Tue Jun 12, 2012, 11:35 AM
seabeyond (89,571 posts)
REDSTOCKINGS MANIFESTO-July 7, 1969 [View all]
II Women are an oppressed class. Our oppression is total, affecting every facet of our lives. We are exploited as sex objects, breeders, domestic servants, and cheap labor. We are considered inferior beings, whose only purpose is to enhance men's lives. Our humanity is denied. Our prescribed behavior is enforced by the threat of physical violence. Because we have lived so intimately with our oppressors, in isolation from each other, we have been kept from seeing our personal suffering as a political condition. This creates the illusion that a woman's relationship with her man is a matter of interplay between two unique personalities, and can be worked out individually. In reality, every such relationship is a class relationship, and the conflicts between individual men and women are political conflicts that can only be solved collectively.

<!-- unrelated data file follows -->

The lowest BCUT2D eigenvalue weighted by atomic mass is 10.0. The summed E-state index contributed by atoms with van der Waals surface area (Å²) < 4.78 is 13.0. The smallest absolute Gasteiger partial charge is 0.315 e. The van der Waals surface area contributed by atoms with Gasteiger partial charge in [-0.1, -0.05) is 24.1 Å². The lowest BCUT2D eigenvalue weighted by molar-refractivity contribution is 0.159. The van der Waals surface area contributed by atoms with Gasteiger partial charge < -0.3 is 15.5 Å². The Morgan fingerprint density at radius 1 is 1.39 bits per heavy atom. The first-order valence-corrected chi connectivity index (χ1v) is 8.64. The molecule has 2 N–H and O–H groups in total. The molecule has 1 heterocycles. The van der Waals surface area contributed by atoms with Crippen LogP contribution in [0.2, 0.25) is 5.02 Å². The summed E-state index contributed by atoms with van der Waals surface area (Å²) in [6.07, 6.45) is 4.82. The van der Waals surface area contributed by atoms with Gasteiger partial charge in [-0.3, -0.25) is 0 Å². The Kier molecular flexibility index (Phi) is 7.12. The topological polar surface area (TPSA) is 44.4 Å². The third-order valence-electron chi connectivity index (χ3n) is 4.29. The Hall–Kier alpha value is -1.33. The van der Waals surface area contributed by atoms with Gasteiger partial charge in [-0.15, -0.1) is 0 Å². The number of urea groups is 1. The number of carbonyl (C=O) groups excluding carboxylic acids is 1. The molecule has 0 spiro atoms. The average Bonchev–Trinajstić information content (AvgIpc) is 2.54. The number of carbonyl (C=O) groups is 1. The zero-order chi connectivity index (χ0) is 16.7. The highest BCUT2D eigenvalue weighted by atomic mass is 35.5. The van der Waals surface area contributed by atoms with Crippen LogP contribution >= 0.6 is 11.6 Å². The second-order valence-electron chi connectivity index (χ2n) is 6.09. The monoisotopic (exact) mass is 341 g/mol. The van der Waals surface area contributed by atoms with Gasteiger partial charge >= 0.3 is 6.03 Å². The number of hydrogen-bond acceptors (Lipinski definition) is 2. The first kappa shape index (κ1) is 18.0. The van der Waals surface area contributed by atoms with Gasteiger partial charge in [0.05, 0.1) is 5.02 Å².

III We identify the agents of our oppression as men. Male supremacy is the oldest, most basic form of domination. All other forms of exploitation and oppression (racism, capitalism, imperialism, etc.) are extensions of male supremacy: men dominate women, a few men dominate the rest. All power structures throughout history have been male-dominated and male-oriented. Men have controlled all political, economic and cultural institutions and backed up this control with physical force. They have used their power to keep women in an inferior position. All men receive economic, sexual, and psychological benefits from male supremacy. All men have oppressed women.